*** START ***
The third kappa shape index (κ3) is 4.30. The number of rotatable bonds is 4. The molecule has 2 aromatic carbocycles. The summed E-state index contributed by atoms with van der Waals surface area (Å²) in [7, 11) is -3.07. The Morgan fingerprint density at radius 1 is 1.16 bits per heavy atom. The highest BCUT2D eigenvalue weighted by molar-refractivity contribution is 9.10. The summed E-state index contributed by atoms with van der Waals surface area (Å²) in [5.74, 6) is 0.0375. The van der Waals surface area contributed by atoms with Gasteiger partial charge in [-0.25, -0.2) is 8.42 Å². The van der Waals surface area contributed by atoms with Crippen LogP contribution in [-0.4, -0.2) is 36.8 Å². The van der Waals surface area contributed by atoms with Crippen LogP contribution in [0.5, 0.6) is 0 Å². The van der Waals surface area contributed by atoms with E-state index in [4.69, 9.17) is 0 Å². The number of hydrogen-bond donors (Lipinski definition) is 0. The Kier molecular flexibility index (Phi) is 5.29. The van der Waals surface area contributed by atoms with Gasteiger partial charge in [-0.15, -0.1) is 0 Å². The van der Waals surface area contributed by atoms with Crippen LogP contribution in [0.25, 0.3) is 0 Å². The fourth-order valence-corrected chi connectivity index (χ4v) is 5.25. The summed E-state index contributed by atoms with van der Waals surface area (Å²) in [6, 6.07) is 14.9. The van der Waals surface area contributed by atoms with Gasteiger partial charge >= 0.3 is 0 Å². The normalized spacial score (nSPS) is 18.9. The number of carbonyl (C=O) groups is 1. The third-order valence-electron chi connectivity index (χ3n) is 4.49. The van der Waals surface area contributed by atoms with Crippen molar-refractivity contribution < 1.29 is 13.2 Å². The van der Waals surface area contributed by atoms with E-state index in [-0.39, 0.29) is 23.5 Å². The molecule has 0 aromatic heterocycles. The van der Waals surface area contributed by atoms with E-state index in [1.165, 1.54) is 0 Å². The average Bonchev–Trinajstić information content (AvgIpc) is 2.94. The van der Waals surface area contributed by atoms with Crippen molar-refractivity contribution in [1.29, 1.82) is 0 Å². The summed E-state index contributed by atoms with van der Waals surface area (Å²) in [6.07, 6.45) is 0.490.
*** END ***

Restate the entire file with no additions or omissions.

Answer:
The third kappa shape index (κ3) is 4.30. The number of rotatable bonds is 4. The molecule has 2 aromatic carbocycles. The summed E-state index contributed by atoms with van der Waals surface area (Å²) in [7, 11) is -3.07. The Morgan fingerprint density at radius 1 is 1.16 bits per heavy atom. The highest BCUT2D eigenvalue weighted by molar-refractivity contribution is 9.10. The summed E-state index contributed by atoms with van der Waals surface area (Å²) in [5.74, 6) is 0.0375. The van der Waals surface area contributed by atoms with Gasteiger partial charge in [-0.25, -0.2) is 8.42 Å². The van der Waals surface area contributed by atoms with Crippen LogP contribution in [-0.4, -0.2) is 36.8 Å². The van der Waals surface area contributed by atoms with Crippen LogP contribution in [0.5, 0.6) is 0 Å². The van der Waals surface area contributed by atoms with E-state index in [4.69, 9.17) is 0 Å². The number of hydrogen-bond donors (Lipinski definition) is 0. The Kier molecular flexibility index (Phi) is 5.29. The van der Waals surface area contributed by atoms with Gasteiger partial charge in [-0.15, -0.1) is 0 Å². The van der Waals surface area contributed by atoms with Crippen LogP contribution in [0.25, 0.3) is 0 Å². The fourth-order valence-corrected chi connectivity index (χ4v) is 5.25. The summed E-state index contributed by atoms with van der Waals surface area (Å²) in [6, 6.07) is 14.9. The van der Waals surface area contributed by atoms with Gasteiger partial charge >= 0.3 is 0 Å². The normalized spacial score (nSPS) is 18.9. The number of carbonyl (C=O) groups is 1. The third-order valence-electron chi connectivity index (χ3n) is 4.49. The van der Waals surface area contributed by atoms with Crippen molar-refractivity contribution < 1.29 is 13.2 Å². The van der Waals surface area contributed by atoms with E-state index in [-0.39, 0.29) is 23.5 Å². The molecule has 0 aromatic heterocycles. The van der Waals surface area contributed by atoms with E-state index in [1.165, 1.54) is 0 Å². The average Bonchev–Trinajstić information content (AvgIpc) is 2.94. The van der Waals surface area contributed by atoms with Crippen molar-refractivity contribution in [1.29, 1.82) is 0 Å². The summed E-state index contributed by atoms with van der Waals surface area (Å²) in [6.07, 6.45) is 0.490.